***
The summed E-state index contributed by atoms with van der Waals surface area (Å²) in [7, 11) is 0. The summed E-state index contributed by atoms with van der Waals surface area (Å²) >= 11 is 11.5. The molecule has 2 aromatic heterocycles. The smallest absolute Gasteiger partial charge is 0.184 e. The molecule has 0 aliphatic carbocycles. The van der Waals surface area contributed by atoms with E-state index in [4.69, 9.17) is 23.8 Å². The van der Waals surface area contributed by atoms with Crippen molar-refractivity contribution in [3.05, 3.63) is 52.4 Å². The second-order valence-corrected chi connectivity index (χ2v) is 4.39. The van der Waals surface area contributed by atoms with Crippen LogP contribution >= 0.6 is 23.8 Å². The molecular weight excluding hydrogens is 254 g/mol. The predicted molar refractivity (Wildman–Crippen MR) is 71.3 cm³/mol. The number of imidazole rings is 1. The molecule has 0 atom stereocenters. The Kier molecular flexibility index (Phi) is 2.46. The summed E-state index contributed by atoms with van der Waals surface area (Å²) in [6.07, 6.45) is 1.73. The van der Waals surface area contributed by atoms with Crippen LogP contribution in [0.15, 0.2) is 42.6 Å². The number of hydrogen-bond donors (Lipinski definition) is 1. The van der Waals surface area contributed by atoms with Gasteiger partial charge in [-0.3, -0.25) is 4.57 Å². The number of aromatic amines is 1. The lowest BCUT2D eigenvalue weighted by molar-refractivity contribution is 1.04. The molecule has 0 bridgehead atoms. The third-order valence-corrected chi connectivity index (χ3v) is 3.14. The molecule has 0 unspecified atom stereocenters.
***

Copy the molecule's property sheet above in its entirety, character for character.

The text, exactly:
The summed E-state index contributed by atoms with van der Waals surface area (Å²) in [7, 11) is 0. The summed E-state index contributed by atoms with van der Waals surface area (Å²) >= 11 is 11.5. The molecule has 2 aromatic heterocycles. The smallest absolute Gasteiger partial charge is 0.184 e. The molecule has 0 aliphatic carbocycles. The van der Waals surface area contributed by atoms with E-state index in [4.69, 9.17) is 23.8 Å². The van der Waals surface area contributed by atoms with Crippen molar-refractivity contribution in [3.05, 3.63) is 52.4 Å². The second-order valence-corrected chi connectivity index (χ2v) is 4.39. The van der Waals surface area contributed by atoms with Crippen LogP contribution >= 0.6 is 23.8 Å². The molecular weight excluding hydrogens is 254 g/mol. The predicted molar refractivity (Wildman–Crippen MR) is 71.3 cm³/mol. The number of imidazole rings is 1. The molecule has 0 atom stereocenters. The Kier molecular flexibility index (Phi) is 2.46. The summed E-state index contributed by atoms with van der Waals surface area (Å²) in [6.07, 6.45) is 1.73. The van der Waals surface area contributed by atoms with Crippen LogP contribution in [0.15, 0.2) is 42.6 Å². The number of hydrogen-bond donors (Lipinski definition) is 1. The van der Waals surface area contributed by atoms with Gasteiger partial charge in [-0.3, -0.25) is 4.57 Å². The number of aromatic amines is 1. The lowest BCUT2D eigenvalue weighted by molar-refractivity contribution is 1.04. The molecule has 0 bridgehead atoms. The third-order valence-corrected chi connectivity index (χ3v) is 3.14. The molecule has 0 unspecified atom stereocenters.